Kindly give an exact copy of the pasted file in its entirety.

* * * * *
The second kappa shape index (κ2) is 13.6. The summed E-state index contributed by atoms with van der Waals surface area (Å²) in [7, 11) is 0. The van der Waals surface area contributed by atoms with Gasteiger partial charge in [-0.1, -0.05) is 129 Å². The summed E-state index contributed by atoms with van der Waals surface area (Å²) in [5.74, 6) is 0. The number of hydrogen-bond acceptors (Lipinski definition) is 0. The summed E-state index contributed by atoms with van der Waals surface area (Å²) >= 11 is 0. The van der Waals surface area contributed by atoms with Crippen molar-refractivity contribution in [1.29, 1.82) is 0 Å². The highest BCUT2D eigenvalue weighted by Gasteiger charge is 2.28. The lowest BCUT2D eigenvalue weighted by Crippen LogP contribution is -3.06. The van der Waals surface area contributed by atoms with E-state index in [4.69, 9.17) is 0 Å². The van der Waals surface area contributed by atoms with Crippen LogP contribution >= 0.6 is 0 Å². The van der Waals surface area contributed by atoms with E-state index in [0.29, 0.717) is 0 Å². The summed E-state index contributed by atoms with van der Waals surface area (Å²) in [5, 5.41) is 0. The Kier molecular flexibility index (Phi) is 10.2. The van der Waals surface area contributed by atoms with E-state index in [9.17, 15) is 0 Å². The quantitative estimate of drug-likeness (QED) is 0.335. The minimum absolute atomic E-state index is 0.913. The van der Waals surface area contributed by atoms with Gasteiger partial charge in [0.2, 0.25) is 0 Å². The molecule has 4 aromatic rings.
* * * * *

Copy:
The second kappa shape index (κ2) is 13.6. The summed E-state index contributed by atoms with van der Waals surface area (Å²) in [7, 11) is 0. The van der Waals surface area contributed by atoms with Gasteiger partial charge in [-0.1, -0.05) is 129 Å². The summed E-state index contributed by atoms with van der Waals surface area (Å²) in [5.74, 6) is 0. The number of hydrogen-bond acceptors (Lipinski definition) is 0. The summed E-state index contributed by atoms with van der Waals surface area (Å²) >= 11 is 0. The van der Waals surface area contributed by atoms with Crippen molar-refractivity contribution in [1.29, 1.82) is 0 Å². The highest BCUT2D eigenvalue weighted by Gasteiger charge is 2.28. The lowest BCUT2D eigenvalue weighted by Crippen LogP contribution is -3.06. The van der Waals surface area contributed by atoms with E-state index in [4.69, 9.17) is 0 Å². The van der Waals surface area contributed by atoms with Crippen LogP contribution >= 0.6 is 0 Å². The van der Waals surface area contributed by atoms with E-state index in [0.29, 0.717) is 0 Å². The summed E-state index contributed by atoms with van der Waals surface area (Å²) in [5, 5.41) is 0. The Kier molecular flexibility index (Phi) is 10.2. The van der Waals surface area contributed by atoms with E-state index in [9.17, 15) is 0 Å². The quantitative estimate of drug-likeness (QED) is 0.335. The minimum absolute atomic E-state index is 0.913. The van der Waals surface area contributed by atoms with Gasteiger partial charge in [0.2, 0.25) is 0 Å². The molecule has 4 aromatic rings.